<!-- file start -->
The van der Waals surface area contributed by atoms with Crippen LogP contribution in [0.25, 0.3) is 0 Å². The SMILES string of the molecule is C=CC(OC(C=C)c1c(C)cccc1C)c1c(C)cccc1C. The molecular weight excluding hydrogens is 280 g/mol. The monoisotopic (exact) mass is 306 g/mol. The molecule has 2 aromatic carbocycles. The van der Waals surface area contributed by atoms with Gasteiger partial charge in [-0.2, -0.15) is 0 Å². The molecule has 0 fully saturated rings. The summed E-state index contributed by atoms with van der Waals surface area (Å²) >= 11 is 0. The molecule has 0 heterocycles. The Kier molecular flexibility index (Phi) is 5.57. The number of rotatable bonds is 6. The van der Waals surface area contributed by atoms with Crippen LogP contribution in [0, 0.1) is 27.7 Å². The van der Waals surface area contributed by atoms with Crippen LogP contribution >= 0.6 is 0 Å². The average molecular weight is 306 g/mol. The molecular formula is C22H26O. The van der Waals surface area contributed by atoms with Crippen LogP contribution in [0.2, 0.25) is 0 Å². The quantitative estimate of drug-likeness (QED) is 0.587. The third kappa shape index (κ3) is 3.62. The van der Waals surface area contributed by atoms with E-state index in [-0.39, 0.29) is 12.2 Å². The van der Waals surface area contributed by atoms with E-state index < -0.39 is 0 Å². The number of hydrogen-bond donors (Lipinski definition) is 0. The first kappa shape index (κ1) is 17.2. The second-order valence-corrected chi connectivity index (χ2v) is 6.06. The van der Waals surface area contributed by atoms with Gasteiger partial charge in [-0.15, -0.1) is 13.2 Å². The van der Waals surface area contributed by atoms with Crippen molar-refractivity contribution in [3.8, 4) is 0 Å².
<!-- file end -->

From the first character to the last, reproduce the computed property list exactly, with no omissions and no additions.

The van der Waals surface area contributed by atoms with Crippen LogP contribution in [0.25, 0.3) is 0 Å². The SMILES string of the molecule is C=CC(OC(C=C)c1c(C)cccc1C)c1c(C)cccc1C. The molecular weight excluding hydrogens is 280 g/mol. The monoisotopic (exact) mass is 306 g/mol. The molecule has 2 aromatic carbocycles. The van der Waals surface area contributed by atoms with Gasteiger partial charge in [-0.2, -0.15) is 0 Å². The molecule has 0 fully saturated rings. The summed E-state index contributed by atoms with van der Waals surface area (Å²) >= 11 is 0. The molecule has 0 heterocycles. The Kier molecular flexibility index (Phi) is 5.57. The number of rotatable bonds is 6. The van der Waals surface area contributed by atoms with Crippen LogP contribution in [0, 0.1) is 27.7 Å². The van der Waals surface area contributed by atoms with Crippen LogP contribution >= 0.6 is 0 Å². The average molecular weight is 306 g/mol. The molecular formula is C22H26O. The van der Waals surface area contributed by atoms with Crippen LogP contribution in [0.2, 0.25) is 0 Å². The quantitative estimate of drug-likeness (QED) is 0.587. The third kappa shape index (κ3) is 3.62. The van der Waals surface area contributed by atoms with E-state index in [-0.39, 0.29) is 12.2 Å². The van der Waals surface area contributed by atoms with E-state index < -0.39 is 0 Å². The number of hydrogen-bond donors (Lipinski definition) is 0. The first kappa shape index (κ1) is 17.2. The second-order valence-corrected chi connectivity index (χ2v) is 6.06. The van der Waals surface area contributed by atoms with Gasteiger partial charge in [-0.15, -0.1) is 13.2 Å². The van der Waals surface area contributed by atoms with Crippen molar-refractivity contribution in [3.8, 4) is 0 Å².